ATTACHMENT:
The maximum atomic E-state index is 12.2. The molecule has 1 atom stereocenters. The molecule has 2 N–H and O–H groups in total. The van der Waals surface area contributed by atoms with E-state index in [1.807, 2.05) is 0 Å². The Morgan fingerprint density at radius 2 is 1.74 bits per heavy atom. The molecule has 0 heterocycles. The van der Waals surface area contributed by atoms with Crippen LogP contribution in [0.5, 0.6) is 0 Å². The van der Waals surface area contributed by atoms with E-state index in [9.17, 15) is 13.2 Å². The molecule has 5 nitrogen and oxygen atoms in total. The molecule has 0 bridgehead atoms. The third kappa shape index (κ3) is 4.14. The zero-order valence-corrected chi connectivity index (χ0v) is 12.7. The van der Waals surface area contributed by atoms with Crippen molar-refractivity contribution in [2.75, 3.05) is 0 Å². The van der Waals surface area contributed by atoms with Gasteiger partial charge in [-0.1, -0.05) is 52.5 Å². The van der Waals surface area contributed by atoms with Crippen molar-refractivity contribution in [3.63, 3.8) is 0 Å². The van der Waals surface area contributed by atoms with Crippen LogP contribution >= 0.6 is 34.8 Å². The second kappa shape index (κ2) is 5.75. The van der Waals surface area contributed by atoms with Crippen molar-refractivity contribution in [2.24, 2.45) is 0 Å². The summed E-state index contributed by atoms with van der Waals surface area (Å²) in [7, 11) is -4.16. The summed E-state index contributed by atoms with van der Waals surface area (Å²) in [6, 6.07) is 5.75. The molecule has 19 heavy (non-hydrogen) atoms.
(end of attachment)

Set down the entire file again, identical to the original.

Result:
The maximum atomic E-state index is 12.2. The molecule has 1 atom stereocenters. The molecule has 2 N–H and O–H groups in total. The van der Waals surface area contributed by atoms with E-state index in [1.807, 2.05) is 0 Å². The Morgan fingerprint density at radius 2 is 1.74 bits per heavy atom. The molecule has 0 heterocycles. The van der Waals surface area contributed by atoms with Crippen LogP contribution in [0.5, 0.6) is 0 Å². The van der Waals surface area contributed by atoms with E-state index in [9.17, 15) is 13.2 Å². The molecule has 5 nitrogen and oxygen atoms in total. The molecule has 0 bridgehead atoms. The third kappa shape index (κ3) is 4.14. The zero-order valence-corrected chi connectivity index (χ0v) is 12.7. The van der Waals surface area contributed by atoms with Crippen molar-refractivity contribution in [2.75, 3.05) is 0 Å². The van der Waals surface area contributed by atoms with Gasteiger partial charge in [-0.1, -0.05) is 52.5 Å². The van der Waals surface area contributed by atoms with Crippen molar-refractivity contribution in [3.63, 3.8) is 0 Å². The van der Waals surface area contributed by atoms with Crippen LogP contribution >= 0.6 is 34.8 Å². The second kappa shape index (κ2) is 5.75. The van der Waals surface area contributed by atoms with Crippen molar-refractivity contribution in [2.24, 2.45) is 0 Å². The summed E-state index contributed by atoms with van der Waals surface area (Å²) in [7, 11) is -4.16. The summed E-state index contributed by atoms with van der Waals surface area (Å²) in [6, 6.07) is 5.75. The molecule has 19 heavy (non-hydrogen) atoms.